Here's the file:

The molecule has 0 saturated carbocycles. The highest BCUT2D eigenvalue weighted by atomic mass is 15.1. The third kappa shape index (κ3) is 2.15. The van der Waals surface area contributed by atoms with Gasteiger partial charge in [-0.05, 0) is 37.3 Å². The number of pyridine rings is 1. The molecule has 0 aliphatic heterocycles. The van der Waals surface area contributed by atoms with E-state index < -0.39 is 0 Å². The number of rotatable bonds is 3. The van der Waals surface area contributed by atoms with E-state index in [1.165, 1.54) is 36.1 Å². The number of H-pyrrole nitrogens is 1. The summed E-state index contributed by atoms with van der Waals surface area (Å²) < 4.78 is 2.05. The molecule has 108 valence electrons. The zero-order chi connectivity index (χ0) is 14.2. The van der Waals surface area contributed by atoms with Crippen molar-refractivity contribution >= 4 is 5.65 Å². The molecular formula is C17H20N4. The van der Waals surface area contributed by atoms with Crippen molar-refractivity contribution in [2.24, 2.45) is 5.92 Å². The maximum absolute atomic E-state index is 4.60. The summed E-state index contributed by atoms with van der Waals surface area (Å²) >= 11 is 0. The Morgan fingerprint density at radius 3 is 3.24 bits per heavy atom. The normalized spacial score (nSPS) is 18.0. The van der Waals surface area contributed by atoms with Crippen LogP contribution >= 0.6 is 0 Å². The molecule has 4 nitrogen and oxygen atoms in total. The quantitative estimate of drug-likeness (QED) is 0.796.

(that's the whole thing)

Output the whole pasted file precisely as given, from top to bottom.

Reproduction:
The molecule has 0 saturated carbocycles. The highest BCUT2D eigenvalue weighted by atomic mass is 15.1. The third kappa shape index (κ3) is 2.15. The van der Waals surface area contributed by atoms with Gasteiger partial charge in [-0.05, 0) is 37.3 Å². The number of pyridine rings is 1. The molecule has 0 aliphatic heterocycles. The van der Waals surface area contributed by atoms with E-state index < -0.39 is 0 Å². The number of rotatable bonds is 3. The van der Waals surface area contributed by atoms with E-state index in [1.165, 1.54) is 36.1 Å². The number of H-pyrrole nitrogens is 1. The summed E-state index contributed by atoms with van der Waals surface area (Å²) < 4.78 is 2.05. The molecule has 108 valence electrons. The zero-order chi connectivity index (χ0) is 14.2. The van der Waals surface area contributed by atoms with Crippen molar-refractivity contribution >= 4 is 5.65 Å². The molecular formula is C17H20N4. The van der Waals surface area contributed by atoms with Crippen molar-refractivity contribution in [2.24, 2.45) is 5.92 Å². The maximum absolute atomic E-state index is 4.60. The summed E-state index contributed by atoms with van der Waals surface area (Å²) >= 11 is 0. The Morgan fingerprint density at radius 3 is 3.24 bits per heavy atom. The normalized spacial score (nSPS) is 18.0. The van der Waals surface area contributed by atoms with Crippen LogP contribution >= 0.6 is 0 Å². The molecule has 4 nitrogen and oxygen atoms in total. The quantitative estimate of drug-likeness (QED) is 0.796.